Who to vote for in the DHB elections?

A big issue we face in local body elections is knowing who to vote for. For those of us interested in moving to more sustainable food systems, the District Health Board (DHB) elections are very important. Our health system remains largely focussed on dealing with primary health care based on orthodox approaches. The massive investment taxpayers make in our health system is captured increasingly by the treatment of non-communicable diseases – for example type 2 diabetes. The default treatments are pharmaceuticals.

I am not qualified in health, but as a person interested in my health and the health of my whanau, I want to see the health system focus much more on nutrition and system change to ensure that all New Zealanders have access to fresh, mostly unprocessed, healthy food. When we achieve this, I am confident that health care will cost a lot less. We will be spending less money on pills and more on food.

Corporate kitchen operators have a reputation nation-wide for cutting corners on the quality of meals delivered to patients. A hospital that feeds, even occasionally, patients biscuits for breakfast, is sending exactly the wrong message to them. Thankfully the Northland DHB was the only DHB to resist the national rollout of pre-packaged meals shipped from out of centralised kitchens. The board insisted that food would continue to be prepared in their hospital’s kitchens. An even better outcome would be to have the kitchen run by local businesses, who purchase directly from local growers.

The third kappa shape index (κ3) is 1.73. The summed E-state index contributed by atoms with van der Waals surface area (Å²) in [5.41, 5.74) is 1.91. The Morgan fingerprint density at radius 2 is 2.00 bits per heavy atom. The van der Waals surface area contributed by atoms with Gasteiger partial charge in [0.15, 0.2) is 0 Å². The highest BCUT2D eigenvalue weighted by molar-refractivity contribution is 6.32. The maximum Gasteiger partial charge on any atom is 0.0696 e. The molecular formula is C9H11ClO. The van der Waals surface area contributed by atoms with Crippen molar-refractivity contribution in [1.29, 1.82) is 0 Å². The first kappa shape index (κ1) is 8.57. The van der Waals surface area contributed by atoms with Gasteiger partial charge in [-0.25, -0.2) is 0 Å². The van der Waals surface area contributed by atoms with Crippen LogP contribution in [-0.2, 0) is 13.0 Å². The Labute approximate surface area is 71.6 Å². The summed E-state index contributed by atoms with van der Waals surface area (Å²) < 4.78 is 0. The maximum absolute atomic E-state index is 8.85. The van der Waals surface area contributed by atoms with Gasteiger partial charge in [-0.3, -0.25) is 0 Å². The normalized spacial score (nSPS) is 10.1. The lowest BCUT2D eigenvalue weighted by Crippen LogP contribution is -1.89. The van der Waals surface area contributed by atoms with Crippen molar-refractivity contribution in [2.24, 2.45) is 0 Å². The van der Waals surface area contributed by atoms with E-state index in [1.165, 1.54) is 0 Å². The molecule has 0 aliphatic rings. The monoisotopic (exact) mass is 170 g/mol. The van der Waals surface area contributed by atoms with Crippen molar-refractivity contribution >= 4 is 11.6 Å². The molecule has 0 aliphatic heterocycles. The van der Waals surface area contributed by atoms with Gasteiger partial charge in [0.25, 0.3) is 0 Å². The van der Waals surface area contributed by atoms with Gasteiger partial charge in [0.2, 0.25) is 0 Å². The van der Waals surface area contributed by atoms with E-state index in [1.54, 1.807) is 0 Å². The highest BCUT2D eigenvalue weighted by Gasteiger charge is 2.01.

This reveals two key policies for DHB candidates to champion:

  1. Supporting the localisation of food supplied from hospital kitchens and cafeterias.
  2. Embedding the importance of good nutrition as as a cornerstone of health initiatives.

So far, I know of two candidates for the 2016 elections that are supportive of these aspirations, Debbie Evans and Libby Jones. There may be others – who can you add to the list?

debby-evans libby-jones





Debbie Evans (left) and Libby Jones

Local Food Northland has an aspiration to have 2,000 members by mid 2017. Ideally, in time for the next round of local body elections, we will have at least 5,000. If you want to help us to create a stronger collective voice to influence the policy makers, join us.


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